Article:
Doing good is its own reward. Reaping the tax benefits is a nice perk.
While taxes might not have been at the forefront when providing aid to others, the tax deduction for charitable contributions has typically helped shave money off your tax bill if you itemize instead of taking the standard deduction.
But under the new Tax Cuts and Jobs Act, that threshold is tougher to clear. Although the deduction for donations is unchanged, you'll still need to itemize to claim it, and that's a much higher bar with the nearly doubled standard deduction.
"With a higher standard deduction, there will be less people who benefit from donating to charity," said Eric Bronnenkant, a certified financial planner and CPA and the Head of Tax at online financial advisor Betterment.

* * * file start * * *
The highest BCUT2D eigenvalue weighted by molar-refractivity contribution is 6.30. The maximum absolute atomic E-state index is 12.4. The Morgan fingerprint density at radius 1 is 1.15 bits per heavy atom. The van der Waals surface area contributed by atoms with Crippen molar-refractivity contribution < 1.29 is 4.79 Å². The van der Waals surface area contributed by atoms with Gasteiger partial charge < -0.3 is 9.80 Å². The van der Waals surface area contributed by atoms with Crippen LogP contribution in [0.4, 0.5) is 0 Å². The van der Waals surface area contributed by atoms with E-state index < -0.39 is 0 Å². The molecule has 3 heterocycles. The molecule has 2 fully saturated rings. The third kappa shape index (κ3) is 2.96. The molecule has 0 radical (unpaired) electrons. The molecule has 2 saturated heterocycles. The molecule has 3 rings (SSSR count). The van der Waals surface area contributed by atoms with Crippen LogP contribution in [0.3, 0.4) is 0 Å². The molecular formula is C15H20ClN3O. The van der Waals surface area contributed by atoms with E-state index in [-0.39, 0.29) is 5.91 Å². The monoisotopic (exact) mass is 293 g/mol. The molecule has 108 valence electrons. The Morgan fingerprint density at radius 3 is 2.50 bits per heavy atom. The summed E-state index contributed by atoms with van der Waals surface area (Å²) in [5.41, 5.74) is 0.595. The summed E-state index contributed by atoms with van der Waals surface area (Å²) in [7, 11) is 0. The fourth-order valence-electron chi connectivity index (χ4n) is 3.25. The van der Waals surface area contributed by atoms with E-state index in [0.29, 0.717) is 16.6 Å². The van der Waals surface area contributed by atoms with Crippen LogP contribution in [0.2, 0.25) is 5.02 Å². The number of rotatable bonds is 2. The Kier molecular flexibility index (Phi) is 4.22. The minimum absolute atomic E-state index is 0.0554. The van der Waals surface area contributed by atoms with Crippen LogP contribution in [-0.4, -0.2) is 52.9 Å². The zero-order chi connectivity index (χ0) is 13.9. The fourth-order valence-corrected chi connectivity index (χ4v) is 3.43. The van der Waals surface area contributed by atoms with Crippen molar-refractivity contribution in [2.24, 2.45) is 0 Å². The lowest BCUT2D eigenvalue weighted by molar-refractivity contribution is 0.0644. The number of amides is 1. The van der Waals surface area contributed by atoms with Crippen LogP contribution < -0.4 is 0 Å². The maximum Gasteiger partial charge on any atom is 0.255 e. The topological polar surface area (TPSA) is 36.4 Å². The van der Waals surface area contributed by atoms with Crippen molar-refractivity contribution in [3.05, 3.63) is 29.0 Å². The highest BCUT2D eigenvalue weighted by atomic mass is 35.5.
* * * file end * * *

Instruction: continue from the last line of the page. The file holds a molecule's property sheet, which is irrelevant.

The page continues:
(Under the legislation, an individual would need total itemized deductions to exceed $12,000, the bill's new standard deduction for individual taxpayers, up from the current $6,350. Married couples would need deductions exceeding $24,000, up from a current $12,700.)
"Without itemized deductions, most people will lose all tax benefits associated with charitable giving," said Kimberly Dula, a partner at the accounting firm Friedman LLP in Marlton, New Jersey.
For charitable donors aren't ready to let go of that tax break, there are still several ways around the new rules.